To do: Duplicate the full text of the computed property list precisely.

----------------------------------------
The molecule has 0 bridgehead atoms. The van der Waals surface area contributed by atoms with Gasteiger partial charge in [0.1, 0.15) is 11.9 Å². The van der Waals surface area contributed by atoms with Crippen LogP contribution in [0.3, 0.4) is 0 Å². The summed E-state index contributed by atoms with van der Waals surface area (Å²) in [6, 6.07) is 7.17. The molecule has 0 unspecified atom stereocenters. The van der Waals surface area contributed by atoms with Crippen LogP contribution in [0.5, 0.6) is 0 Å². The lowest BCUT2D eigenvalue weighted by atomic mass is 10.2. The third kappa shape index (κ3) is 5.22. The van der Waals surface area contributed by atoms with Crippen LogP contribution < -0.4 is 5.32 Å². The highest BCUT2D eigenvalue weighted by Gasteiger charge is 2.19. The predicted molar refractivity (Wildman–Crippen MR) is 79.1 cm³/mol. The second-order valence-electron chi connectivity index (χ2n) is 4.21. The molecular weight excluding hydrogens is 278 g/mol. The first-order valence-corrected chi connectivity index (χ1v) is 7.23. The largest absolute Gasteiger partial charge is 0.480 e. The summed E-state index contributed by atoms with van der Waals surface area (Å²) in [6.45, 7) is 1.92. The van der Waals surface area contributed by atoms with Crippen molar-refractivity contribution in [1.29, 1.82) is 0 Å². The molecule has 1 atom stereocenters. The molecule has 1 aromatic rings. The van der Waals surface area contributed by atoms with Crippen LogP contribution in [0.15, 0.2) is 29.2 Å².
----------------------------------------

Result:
The molecule has 0 bridgehead atoms. The van der Waals surface area contributed by atoms with Gasteiger partial charge in [0.1, 0.15) is 11.9 Å². The van der Waals surface area contributed by atoms with Crippen LogP contribution in [0.3, 0.4) is 0 Å². The summed E-state index contributed by atoms with van der Waals surface area (Å²) in [6, 6.07) is 7.17. The molecule has 0 unspecified atom stereocenters. The van der Waals surface area contributed by atoms with Crippen LogP contribution in [0.5, 0.6) is 0 Å². The lowest BCUT2D eigenvalue weighted by atomic mass is 10.2. The third kappa shape index (κ3) is 5.22. The van der Waals surface area contributed by atoms with Crippen LogP contribution < -0.4 is 5.32 Å². The highest BCUT2D eigenvalue weighted by Gasteiger charge is 2.19. The predicted molar refractivity (Wildman–Crippen MR) is 79.1 cm³/mol. The second-order valence-electron chi connectivity index (χ2n) is 4.21. The molecular weight excluding hydrogens is 278 g/mol. The first-order valence-corrected chi connectivity index (χ1v) is 7.23. The largest absolute Gasteiger partial charge is 0.480 e. The summed E-state index contributed by atoms with van der Waals surface area (Å²) in [6.45, 7) is 1.92. The van der Waals surface area contributed by atoms with Crippen molar-refractivity contribution in [1.29, 1.82) is 0 Å². The molecule has 1 atom stereocenters. The molecule has 1 aromatic rings. The van der Waals surface area contributed by atoms with Crippen LogP contribution in [0.15, 0.2) is 29.2 Å².